Rural towns fight robot threat with new initiatives

Many of the rural towns pinpointed in a study as being at high risk from the rise of robots are fighting back with new initiatives.

‘Automation in Irish Towns: Who’s Most at Risk?’ was presented by its authors Dr. Frank Crowley and Dr. Justin Doran at ‘The Creative Rural Economy’, a recent event in University College Cork (UCC) that explored the challenges facing rural Ireland.

The towns identified as being most at risk are: Edgeworthstown, Co. Longford; Ballyjamesduff, Co. Cavan; Carrick-On-Suir, Co. Tipperary; Portlaw, Co. Waterford; Clones, Co. Monaghan; Tullow, Co. Carlow; Cahir, Co. Tipperary; Lifford, Co. Donegal; Edenderry, Co. Offaly; and Fethard, Co. Tipperary.

Jobs in agriculture were among those earmarked as being most at risk to automation. Towns exposed to agriculture and manufacturing are most likely to be disrupted, the study found.

Using 2016 Census data, it used an automation-risk methodology with a method of analysis to ascertain what towns will be most impacted by the risk of automation.

Adult education and training

Linda Pinkster, director of further education and training with Cavan and Monaghan Education and Training Board (ETB), said it already has an adult education centre in Ballyjamesduff. “We run a large number of education and training programmes there and a number in Clones as well,” she said.

“We also have a new programme as part of a national initiative, ‘Skills to Advance’. This programme provides training for people in employment and prioritises people in low-skilled employment; people over 50; and people whose jobs are in danger of being displaced by automation,” Linda said.

We are looking at engaging with industries in Ballyjamesduff and Clones to ascertain what additional training will be required to reskill or upskill people. As part of the new programme, we recently appointed a workforce development officer and I have asked her to prioritise Ballyjamesduff and Clones to see the extent of the need and potential for displacement.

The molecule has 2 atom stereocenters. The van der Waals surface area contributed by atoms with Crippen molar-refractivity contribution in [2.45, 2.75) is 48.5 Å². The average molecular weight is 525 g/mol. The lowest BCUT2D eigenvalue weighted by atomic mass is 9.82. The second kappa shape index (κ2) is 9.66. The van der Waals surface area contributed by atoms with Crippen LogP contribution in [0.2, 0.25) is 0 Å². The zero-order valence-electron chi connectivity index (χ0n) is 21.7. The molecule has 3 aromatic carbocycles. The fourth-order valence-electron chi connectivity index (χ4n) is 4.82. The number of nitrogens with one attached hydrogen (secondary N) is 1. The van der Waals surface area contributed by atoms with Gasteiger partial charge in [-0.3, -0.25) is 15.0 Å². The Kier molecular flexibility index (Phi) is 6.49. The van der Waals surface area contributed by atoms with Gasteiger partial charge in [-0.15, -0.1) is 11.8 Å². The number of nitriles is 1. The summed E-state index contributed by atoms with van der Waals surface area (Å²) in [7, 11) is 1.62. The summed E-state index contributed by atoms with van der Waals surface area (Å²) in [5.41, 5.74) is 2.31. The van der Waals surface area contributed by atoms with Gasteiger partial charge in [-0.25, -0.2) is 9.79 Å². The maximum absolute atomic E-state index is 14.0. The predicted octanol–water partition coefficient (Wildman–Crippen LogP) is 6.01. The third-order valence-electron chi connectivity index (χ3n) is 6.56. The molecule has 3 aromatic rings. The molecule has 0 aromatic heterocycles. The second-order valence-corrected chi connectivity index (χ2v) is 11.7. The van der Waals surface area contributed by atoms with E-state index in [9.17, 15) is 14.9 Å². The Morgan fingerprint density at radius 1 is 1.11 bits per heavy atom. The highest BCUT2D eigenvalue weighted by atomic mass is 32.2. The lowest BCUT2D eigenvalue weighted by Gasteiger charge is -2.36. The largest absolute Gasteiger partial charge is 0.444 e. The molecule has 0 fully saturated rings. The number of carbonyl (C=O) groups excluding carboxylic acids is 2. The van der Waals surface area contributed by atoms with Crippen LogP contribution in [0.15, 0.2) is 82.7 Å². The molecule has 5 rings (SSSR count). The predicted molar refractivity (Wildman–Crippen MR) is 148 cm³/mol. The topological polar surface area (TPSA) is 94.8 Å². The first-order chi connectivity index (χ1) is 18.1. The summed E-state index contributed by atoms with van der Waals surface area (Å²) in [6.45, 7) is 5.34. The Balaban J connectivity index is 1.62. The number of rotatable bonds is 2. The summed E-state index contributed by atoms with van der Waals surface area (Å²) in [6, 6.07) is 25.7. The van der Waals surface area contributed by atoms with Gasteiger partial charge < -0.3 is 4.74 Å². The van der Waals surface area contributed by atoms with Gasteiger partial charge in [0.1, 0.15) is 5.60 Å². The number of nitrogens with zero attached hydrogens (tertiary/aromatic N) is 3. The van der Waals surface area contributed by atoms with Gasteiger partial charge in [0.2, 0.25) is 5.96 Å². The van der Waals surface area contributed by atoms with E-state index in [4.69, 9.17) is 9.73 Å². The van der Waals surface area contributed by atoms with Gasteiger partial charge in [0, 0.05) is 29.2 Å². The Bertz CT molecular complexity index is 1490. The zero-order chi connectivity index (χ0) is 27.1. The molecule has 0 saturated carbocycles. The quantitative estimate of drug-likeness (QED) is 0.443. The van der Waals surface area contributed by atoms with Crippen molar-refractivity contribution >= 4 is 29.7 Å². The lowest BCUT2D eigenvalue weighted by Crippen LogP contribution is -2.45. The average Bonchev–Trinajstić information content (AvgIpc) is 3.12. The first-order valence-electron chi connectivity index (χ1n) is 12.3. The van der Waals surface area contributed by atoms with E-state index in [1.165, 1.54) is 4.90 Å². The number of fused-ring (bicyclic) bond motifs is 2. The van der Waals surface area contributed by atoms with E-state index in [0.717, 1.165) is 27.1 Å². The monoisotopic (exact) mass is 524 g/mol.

Michael Nevin, head of enterprise, Longford County Council, believes that further automation is inevitable across certain sectors, particularly manufacturing. “So, if you consider C&D Foods which is by far the largest employer in Edgeworthstown, it is already one of the most modern automated plants in Europe in its sector and will always be at the forefront of new technology and new technology adoption.”

However, C&D, Michael said, also has a very strong commitment to its workforce and that workforce has continued to expand in spite of the highly automated nature of the production process.

“In our experience, where firms replace manual production jobs with automated technology, there are other opportunities created in design, product development, marketing or sales and so on, and it is our belief that the opportunities for employment in towns like Edgeworthstown should remain strong into the future,” he said.

Edgeworthstown itself is a town on an upward trajectory. Plans are advanced for a new innovation hub space for the town and a state-of-the art library will be built to create an important focal point for the town.

“The town is strategically located on the Dublin to Sligo mainline rail and the N4 national primary route is an ideal location for firms looking for a business base that offers easy access back to the capital, Dublin, and to all corners of the country.”

Informed decisions

Dr. Maura Farrell, lecturer in geography and director of MA in rural sustainability at the School of Geography and Archaeology, National University of Ireland Galway, said such rural research is imperative if policymakers are to make informed decisions about funding, rural strategy and the future direction, sustainability and development of rural Ireland.

“Without both economic and social science-funded rural research, policymakers are making decisions in a vacuum, based on ‘hearsay’ or popular opinion and not evidence-based research.”